If somebody became sick prior to the age of modern scientific medicine, he or she had a remarkable choice among various health providers. At that time the medical market was not yet dominated by licensed healers. A slight tendency towards monopolization did, however, exist, sometimes encouraged by the authorities. But this is consistent with the fact that in Germany, for example, the freedom of medical practice (“Kurierfreiheit”) was guaranteed by law from the 1870 s to the early 20th century.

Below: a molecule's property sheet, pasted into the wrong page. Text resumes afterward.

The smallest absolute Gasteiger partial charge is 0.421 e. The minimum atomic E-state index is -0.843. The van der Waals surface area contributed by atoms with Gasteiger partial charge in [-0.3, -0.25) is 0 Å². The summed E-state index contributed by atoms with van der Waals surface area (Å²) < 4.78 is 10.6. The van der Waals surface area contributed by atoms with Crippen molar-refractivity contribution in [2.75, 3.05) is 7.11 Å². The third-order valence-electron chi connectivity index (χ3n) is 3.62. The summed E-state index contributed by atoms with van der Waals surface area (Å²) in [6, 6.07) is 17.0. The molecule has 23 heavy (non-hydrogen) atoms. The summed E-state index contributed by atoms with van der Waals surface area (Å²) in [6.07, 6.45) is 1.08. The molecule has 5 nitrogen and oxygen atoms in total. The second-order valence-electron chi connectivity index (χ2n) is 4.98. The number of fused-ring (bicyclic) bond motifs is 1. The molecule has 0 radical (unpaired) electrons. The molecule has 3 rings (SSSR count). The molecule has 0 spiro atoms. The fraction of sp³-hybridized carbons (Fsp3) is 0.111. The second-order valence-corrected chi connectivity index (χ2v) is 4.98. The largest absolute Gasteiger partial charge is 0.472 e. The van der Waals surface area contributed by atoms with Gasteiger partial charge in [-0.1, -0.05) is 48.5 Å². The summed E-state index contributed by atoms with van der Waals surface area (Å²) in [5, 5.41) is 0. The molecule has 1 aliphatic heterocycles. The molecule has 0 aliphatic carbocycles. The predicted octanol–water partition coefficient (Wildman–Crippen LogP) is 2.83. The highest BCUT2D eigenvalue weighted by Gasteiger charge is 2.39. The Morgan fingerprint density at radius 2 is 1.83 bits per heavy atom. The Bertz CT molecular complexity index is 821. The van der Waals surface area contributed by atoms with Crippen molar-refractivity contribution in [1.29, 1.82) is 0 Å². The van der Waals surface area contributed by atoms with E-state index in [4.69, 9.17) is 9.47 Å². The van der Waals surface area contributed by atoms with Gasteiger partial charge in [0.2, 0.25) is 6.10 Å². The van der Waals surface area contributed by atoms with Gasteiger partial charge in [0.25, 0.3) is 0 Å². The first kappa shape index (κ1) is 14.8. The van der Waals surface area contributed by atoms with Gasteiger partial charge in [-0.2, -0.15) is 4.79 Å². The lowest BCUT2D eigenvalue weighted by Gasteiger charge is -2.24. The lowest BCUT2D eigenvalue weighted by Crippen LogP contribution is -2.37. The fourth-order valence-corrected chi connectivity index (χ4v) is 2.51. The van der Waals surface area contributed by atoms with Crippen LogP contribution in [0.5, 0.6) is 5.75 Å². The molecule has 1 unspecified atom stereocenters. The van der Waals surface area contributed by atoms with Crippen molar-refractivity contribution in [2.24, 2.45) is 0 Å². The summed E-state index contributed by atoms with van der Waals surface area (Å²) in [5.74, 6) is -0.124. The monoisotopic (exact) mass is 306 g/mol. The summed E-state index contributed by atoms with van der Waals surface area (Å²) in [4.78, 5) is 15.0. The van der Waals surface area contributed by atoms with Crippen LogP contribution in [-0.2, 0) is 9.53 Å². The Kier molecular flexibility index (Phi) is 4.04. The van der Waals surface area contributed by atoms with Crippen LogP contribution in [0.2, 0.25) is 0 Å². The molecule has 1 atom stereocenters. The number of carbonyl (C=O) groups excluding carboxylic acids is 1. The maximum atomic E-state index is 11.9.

When at the end of the 18th century Samuel Hahnemann propagated his new art of healing which later was called Homeopathy, he caused a breach in the medical profession which still can be felt today. It is homeopathy and not another CAM-therapy, which is a litmus test for medical pluralism. Homeopathy is not the only challenge to the ultimate authority of biomedicine. The so called Integrative Medicine could lead into a blind alley, if the world’s view which is based in many of these therapies becomes less important, and only special techniques (medication, using needles or hand movements) are applied, always seeking for certain levels of evidence. The attitude of the State towards traditional therapies will depend in the future, to a large extent, on economic considerations as populations are growing older and chronic diseases are generally on the increase. This constitutes a chance for homeopathy, if the focus is no longer on the mode of action but on the effectiveness shown in outcome studies.
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